In the 2010’s edition’s preface, Castells asserts the tensions and violent outbreaks emerging from identity building have been most pronounced since the volume’s first publication. Here he proposes an identity-building typology: (1) legitimizing, effectuated by dominant institutions to rationalize power and establish civil society; (2) resistance, wherein actors in devalued positions produce communes or communities; and (3) project, wherein actors develop a new identity and transform the overall social structure, creating subjects in the process. Castells hypothesizes that subjects are no longer created by civil societies but by expressions of “communal resistance” (11).
He explores a social theory of contemporary nationalism, averring that in it nations are separate from the state. Indeed, the nation-state’s power is seriously eroded in the information economy. Nationalism, meanwhile, is neither linked to the formation of the modern nation-state, nor is it directed by elite interests. And since it’s more reactive than proactive, it’s more cultural than political.
He hypothesizes that ethnicity is “not the basis for communal construction of meaning in the network society because it is based on primary bonds that lose significance” (59). Territorial identity-making, rather, functions as the lynchpin for local community making in light of its deep connection to sense of belonging. Cultural communes are: (1) defensive identities that act as refuge/solidarity, (2) culturally constituted, (3) and reactions to prevailing social trends.
Castells then enters a discussion about globalization and informationalism’s social movements, saying: (1) they must be understood on their own terms; (2) they can be radical, conservative, both, or even neither; (3) and that Alain Touraine’s (1956, 1966) typology is indispensable. It considers: (a) the social movement’s identity, (b) the social movement’s named adversary, and (c) the social movement’s social goal.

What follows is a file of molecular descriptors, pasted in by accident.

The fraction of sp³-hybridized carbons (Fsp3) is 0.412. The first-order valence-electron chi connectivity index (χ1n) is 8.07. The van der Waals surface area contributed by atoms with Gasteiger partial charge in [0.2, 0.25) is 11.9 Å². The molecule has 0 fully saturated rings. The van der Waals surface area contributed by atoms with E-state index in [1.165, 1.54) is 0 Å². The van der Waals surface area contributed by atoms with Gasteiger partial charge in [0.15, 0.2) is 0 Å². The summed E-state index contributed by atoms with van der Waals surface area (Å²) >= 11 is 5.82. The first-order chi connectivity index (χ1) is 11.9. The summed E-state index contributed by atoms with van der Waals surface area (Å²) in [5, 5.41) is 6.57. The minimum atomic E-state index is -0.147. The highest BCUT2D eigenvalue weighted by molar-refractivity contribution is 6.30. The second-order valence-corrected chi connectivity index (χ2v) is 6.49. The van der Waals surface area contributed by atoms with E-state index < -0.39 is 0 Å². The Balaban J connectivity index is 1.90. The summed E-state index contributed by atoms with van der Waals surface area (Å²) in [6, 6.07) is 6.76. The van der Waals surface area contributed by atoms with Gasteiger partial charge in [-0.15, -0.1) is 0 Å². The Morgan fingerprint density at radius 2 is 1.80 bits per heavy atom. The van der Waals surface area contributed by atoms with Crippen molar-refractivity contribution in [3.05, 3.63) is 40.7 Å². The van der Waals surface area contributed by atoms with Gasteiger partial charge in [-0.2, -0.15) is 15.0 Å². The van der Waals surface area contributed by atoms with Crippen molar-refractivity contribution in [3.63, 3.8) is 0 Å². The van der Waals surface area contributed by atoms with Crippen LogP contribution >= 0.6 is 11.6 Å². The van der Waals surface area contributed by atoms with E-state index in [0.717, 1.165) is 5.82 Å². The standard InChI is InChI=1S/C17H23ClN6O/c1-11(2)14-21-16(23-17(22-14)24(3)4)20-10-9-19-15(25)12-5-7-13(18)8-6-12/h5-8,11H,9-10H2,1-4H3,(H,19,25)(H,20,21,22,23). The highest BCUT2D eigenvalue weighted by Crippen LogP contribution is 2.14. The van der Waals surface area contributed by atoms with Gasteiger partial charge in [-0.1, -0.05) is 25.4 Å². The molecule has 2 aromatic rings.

Next Castells figures that the crisis of patriarchalism is another key element of the Information Age. Feminism has emerged with the transition of the economy, the revolutions in biological sciences, and the rapid diffusion of ideas in globalized culture from the 1960s onward. The crisis of the patriarchal family comprises a total reconfiguration (and shrinking) of the nuclear household in its manifold forms.
The dual “[G]lobalization/localization of media and electronic communication is tantamount to the denationalization and destatization of information, the two trends being inseparable for the time being” (259). Together, they make the “powerless state.” Multinational cooperation requires an “irreversible sharing of sovereignty…and…entrenchment of nation-states” (268).
Finally, Castells asserts that while the political realm plays out in the media, control of the media does not translate to political control. “Mediacracy” is “not contrary to democracy because it’s as complementary and plural as democracy ([which is to say] not much)” (317). Since the nation-state can’t sustain both national citizenship and singular identity, we’re seeing the “penetration of the political system by symbolic politicos, single-issues mobilizations, localism, referendum politics, and ad hoc support for personalized leadership” (349).
Power still matters, of course: “the new power lies in the codes of information and in the images of representation” (359).